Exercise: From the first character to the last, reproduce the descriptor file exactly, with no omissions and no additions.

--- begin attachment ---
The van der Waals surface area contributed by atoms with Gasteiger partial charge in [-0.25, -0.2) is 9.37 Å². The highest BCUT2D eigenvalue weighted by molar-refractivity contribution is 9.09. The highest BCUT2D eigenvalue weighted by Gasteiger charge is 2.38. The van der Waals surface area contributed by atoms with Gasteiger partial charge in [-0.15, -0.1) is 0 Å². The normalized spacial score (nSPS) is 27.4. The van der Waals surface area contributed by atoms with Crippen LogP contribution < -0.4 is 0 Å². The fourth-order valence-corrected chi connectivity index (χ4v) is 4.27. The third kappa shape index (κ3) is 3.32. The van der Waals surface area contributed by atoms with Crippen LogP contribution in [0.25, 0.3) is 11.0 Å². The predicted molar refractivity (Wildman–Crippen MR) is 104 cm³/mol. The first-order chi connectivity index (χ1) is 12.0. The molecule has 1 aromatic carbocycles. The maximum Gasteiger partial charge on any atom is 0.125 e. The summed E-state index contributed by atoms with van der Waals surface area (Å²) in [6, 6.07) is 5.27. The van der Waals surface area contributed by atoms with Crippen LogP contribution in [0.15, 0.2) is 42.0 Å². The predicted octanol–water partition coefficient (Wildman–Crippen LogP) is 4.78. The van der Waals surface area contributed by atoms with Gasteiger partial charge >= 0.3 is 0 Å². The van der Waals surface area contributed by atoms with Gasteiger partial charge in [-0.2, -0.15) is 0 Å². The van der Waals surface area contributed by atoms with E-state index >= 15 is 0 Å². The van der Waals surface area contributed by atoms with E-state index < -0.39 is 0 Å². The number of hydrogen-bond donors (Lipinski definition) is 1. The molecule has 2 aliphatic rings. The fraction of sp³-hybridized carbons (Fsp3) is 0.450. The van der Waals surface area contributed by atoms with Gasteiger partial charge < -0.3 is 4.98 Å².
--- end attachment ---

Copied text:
The van der Waals surface area contributed by atoms with Gasteiger partial charge in [-0.25, -0.2) is 9.37 Å². The highest BCUT2D eigenvalue weighted by molar-refractivity contribution is 9.09. The highest BCUT2D eigenvalue weighted by Gasteiger charge is 2.38. The van der Waals surface area contributed by atoms with Gasteiger partial charge in [-0.15, -0.1) is 0 Å². The normalized spacial score (nSPS) is 27.4. The van der Waals surface area contributed by atoms with Crippen LogP contribution < -0.4 is 0 Å². The fourth-order valence-corrected chi connectivity index (χ4v) is 4.27. The third kappa shape index (κ3) is 3.32. The van der Waals surface area contributed by atoms with Crippen LogP contribution in [0.25, 0.3) is 11.0 Å². The predicted molar refractivity (Wildman–Crippen MR) is 104 cm³/mol. The first-order chi connectivity index (χ1) is 12.0. The molecule has 1 aromatic carbocycles. The maximum Gasteiger partial charge on any atom is 0.125 e. The summed E-state index contributed by atoms with van der Waals surface area (Å²) in [6, 6.07) is 5.27. The van der Waals surface area contributed by atoms with Crippen LogP contribution in [0.15, 0.2) is 42.0 Å². The predicted octanol–water partition coefficient (Wildman–Crippen LogP) is 4.78. The van der Waals surface area contributed by atoms with Gasteiger partial charge >= 0.3 is 0 Å². The van der Waals surface area contributed by atoms with Gasteiger partial charge in [-0.2, -0.15) is 0 Å². The van der Waals surface area contributed by atoms with E-state index >= 15 is 0 Å². The van der Waals surface area contributed by atoms with E-state index < -0.39 is 0 Å². The number of hydrogen-bond donors (Lipinski definition) is 1. The molecule has 2 aliphatic rings. The fraction of sp³-hybridized carbons (Fsp3) is 0.450. The van der Waals surface area contributed by atoms with Gasteiger partial charge < -0.3 is 4.98 Å².